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1911 Encyclopedia Britannica

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(Gr. 7rapci& uros), the name of a supernatural locality reserved for God and for chosen men, which occurs in the Greek Bible, both for the earthly "garden" of Eden (see Eden), and for the heavenly "garden," where true Israelites after death see the face of God (4 Esdras viii. 52; Luke xxiii. 43; 2 Cor. xii. 4; Rev. ii. 7). The Hebrew pardes (r), to which 7rapetSEC60s corresponds, occurs thrice in the Old Testament in late books, in the general sense of "park, grove"; it is derived somewhat hazardously from the Zend pairidaeza, an enclosure (once only in the Avesta), though another word (Vara) is used in the account of the mythical enclosure of Yima (see Deluge). But what interests us most is not the name, but the conception and its imaginative vehicle.

The conception is the original godlikeness of human nature, and the necessity of expecting a closer union between God and man in the future than is possible at present. The imaginative form which this conception takes is that before the present condition arose man dwelt near to God in God's own mountain home, and that when the mischief wrought by "the serpent" has been undone, man - or more strictly the true Israel - shall once more be admitted to his old privilege. According to the fullest Old Testament account (Ezek. xxviii. 12-19; see Adam), the holy mountain was in a definite earthly region, and certainly it was appropriate for worshippers of Yahweh that it should be so (1 Kings xx. 23, 28).

But there are traces in that account itself as well as in Gen. ii. that an earlier belief placed the divine and home in heaven. Similarly the Zoroastrians speak of their Paradise-mountain Alburz both as heavenly and as earthly (Bundahish, xx. 1, with West's note). It appears that originally the Hebrew Paradise-mountain was placed in heaven, but that afterwards it was transferred to earth. It was of stupendous size; indeed, properly it was the earth itself.' Later on each Semitic people may have chosen its own mountain, recognizing, however, perhaps, that in primeval times it was of vaster dimensions than at present, just as the Jews believed that in the next age the "mountain of Yahweh's house" would become far larger (Isa. ii. 2= Mic. iv. 1; Ezek. xl. 2; Zech. xiv. 10; Rev. xxi. Io); compare the idealization of the earthly Alburz of the Iranians "in revelation" (Bund. v. 3, viii. 2, xii. 1-8).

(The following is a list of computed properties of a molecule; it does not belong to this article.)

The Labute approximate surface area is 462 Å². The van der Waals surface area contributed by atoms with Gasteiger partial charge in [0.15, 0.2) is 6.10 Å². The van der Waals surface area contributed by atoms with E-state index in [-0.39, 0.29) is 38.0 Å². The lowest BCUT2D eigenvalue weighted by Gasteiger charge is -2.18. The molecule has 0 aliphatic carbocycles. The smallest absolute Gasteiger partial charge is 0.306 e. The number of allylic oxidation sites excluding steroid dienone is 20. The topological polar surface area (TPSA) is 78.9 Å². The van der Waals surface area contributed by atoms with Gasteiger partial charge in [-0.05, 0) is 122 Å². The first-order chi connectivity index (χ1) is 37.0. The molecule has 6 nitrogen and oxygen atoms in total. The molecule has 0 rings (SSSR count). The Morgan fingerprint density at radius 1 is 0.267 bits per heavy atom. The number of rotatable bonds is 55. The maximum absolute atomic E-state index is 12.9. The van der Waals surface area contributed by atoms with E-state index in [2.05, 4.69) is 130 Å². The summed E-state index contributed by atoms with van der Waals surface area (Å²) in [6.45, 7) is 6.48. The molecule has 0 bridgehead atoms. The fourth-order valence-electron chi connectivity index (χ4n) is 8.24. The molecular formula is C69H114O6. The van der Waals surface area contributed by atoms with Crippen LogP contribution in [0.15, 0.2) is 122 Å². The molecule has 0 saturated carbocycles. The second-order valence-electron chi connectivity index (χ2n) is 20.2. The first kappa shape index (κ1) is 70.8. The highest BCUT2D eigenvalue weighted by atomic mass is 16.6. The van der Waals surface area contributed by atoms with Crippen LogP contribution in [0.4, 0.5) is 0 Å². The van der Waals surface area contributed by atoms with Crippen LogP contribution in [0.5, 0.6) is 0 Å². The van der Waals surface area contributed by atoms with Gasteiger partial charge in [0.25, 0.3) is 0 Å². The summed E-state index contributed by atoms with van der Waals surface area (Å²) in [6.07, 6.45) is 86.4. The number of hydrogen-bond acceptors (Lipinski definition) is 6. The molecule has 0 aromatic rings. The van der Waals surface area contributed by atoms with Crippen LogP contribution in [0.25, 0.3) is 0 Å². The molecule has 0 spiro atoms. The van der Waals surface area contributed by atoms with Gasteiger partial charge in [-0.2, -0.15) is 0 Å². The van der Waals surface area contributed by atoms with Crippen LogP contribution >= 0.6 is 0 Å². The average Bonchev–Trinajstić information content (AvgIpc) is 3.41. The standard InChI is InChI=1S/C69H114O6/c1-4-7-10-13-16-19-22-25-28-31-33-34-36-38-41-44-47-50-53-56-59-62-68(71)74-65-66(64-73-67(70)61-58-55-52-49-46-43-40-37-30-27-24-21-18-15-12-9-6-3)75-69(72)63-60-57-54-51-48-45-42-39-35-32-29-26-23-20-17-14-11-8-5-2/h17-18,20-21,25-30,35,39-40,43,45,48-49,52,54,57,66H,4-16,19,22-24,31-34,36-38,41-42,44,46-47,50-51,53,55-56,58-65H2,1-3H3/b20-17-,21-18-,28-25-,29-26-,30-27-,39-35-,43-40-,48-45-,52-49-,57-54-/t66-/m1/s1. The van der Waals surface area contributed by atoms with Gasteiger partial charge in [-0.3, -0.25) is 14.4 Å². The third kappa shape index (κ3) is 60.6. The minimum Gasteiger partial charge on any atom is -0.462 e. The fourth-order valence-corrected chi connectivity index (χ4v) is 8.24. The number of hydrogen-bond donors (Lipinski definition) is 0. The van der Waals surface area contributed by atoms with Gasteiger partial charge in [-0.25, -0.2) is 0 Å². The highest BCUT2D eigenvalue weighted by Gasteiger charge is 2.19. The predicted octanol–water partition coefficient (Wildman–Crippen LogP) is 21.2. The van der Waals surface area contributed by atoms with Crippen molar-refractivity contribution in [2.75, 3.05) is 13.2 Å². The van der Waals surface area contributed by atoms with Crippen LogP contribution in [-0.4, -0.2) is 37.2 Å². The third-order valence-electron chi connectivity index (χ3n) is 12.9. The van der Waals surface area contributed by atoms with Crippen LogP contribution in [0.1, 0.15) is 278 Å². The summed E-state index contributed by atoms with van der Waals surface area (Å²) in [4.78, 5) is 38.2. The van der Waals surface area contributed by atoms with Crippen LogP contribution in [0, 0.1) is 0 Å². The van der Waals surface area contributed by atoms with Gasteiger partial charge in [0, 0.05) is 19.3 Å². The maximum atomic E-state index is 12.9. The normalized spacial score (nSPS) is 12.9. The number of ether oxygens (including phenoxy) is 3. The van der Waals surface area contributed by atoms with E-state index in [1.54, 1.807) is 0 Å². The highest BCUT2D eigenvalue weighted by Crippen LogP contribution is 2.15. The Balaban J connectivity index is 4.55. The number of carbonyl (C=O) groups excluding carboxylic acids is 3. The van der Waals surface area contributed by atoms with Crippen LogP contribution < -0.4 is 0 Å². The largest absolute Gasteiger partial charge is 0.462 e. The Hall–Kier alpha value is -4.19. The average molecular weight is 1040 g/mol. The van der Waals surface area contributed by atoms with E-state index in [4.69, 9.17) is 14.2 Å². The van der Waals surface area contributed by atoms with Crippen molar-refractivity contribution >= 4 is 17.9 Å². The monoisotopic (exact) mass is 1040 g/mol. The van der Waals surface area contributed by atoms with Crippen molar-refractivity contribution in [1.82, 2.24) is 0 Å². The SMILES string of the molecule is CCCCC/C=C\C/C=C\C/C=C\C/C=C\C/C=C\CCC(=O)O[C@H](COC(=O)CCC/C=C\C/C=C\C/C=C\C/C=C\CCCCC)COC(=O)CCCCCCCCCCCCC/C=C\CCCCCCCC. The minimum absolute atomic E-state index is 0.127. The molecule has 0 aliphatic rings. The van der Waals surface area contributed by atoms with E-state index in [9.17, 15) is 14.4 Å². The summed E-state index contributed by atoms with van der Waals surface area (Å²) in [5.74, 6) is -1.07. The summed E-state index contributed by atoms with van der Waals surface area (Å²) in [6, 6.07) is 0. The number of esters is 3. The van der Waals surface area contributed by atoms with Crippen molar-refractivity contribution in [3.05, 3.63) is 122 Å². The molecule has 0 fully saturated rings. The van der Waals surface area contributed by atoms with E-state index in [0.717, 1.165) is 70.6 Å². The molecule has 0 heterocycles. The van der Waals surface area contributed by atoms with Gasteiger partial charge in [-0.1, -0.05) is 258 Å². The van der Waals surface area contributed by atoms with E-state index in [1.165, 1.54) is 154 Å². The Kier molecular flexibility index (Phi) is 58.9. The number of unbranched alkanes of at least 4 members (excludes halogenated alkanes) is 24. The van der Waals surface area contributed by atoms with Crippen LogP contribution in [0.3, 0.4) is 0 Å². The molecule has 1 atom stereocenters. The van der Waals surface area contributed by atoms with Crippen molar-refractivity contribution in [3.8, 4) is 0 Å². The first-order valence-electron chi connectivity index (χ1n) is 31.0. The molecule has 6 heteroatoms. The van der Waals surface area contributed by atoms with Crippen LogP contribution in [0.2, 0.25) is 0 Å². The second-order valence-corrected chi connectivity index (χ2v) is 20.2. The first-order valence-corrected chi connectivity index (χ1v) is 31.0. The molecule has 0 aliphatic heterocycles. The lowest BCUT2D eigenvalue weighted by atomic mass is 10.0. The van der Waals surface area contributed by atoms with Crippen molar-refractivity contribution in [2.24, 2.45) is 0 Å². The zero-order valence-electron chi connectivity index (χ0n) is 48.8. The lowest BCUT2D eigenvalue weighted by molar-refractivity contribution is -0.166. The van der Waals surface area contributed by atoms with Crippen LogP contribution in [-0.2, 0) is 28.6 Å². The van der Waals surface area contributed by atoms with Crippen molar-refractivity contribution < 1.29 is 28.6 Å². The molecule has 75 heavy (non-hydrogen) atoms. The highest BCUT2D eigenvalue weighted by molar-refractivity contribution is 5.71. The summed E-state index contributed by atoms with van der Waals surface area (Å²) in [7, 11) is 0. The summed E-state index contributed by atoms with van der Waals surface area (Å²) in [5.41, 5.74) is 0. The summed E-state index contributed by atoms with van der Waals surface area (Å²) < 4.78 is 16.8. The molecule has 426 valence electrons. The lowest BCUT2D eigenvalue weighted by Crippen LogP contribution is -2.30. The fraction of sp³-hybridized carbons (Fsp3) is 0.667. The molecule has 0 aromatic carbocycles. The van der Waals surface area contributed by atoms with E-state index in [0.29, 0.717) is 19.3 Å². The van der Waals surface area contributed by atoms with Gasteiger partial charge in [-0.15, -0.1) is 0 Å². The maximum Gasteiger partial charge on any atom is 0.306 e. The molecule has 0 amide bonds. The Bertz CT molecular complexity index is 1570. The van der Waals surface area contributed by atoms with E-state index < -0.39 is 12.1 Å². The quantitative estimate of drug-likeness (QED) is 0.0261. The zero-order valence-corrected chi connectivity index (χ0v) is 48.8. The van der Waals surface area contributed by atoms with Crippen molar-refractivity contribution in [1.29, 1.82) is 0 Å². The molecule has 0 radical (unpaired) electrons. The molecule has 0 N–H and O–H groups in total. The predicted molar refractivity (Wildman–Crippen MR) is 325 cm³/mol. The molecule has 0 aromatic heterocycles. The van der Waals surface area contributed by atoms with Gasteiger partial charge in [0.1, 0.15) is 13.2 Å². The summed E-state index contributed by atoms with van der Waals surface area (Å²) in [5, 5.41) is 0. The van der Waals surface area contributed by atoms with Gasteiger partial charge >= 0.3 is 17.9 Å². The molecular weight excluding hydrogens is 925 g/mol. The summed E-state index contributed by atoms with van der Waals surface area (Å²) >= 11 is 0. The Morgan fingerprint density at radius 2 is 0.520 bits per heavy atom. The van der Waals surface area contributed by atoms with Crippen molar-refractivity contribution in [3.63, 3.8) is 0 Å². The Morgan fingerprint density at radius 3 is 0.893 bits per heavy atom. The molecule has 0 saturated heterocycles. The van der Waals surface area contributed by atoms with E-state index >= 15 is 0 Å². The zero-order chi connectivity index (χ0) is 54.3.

We now return to the accounts in Ezek. xxviii. and Gen. ii. The references in the former to the precious stones and to the "stones of fire" may be grouped with the references in Enoch (xviii. 6-8, xxiv.) to seven supernatural mountains each composed of a different beautiful stone, and with the throne of God on the seventh. These mountains are to be connected with the seven planets, each. of which was symbolized by a different metal, or at least colour.' Ezekiel's mountain therefore has come to earth from heaven. And a similar result follows if we group the four rivers of Paradise in Gen. ii. with the phrase so often applied to Canaan, "flowing with milk and honey" (Exod. iii. 8; Num. xiii. 27, &c.).

For this descriptive phrase is evidently mythical,' and refers to the belief in the four rivers of the heavenly Paradise which "poured honey and milk, oil and wine" (Slavonic Enoch, viii. 5; cf. Vision of Paul, xxiii.). In fact, the four rivers originally flowed in heavenly soil, and only when the mountain of Elohim was transferred to this lower earth could mythological geographers think of determining their earthly course, and whether Havilah, or Cush, or Canaan, or Babylonia, was irrigated by one or another of them. But what happened to Paradise when the affrighted human pair left it ? One view (see Eth. Enoch, xxxii. 2, 3, lx. 8, lxxvii. 3, 4, &c.) was that its site was in some nameless, inaccessible region, still guarded by "the serpents and the cherubim" (Eth. Enoch, xx. 7), and that in the next age its gates would be opened, and the threatening sword (Gen. iii. 24) put away by the Messianic priest-king (Testaments of the Twelve Patriarchs, Levi, 18).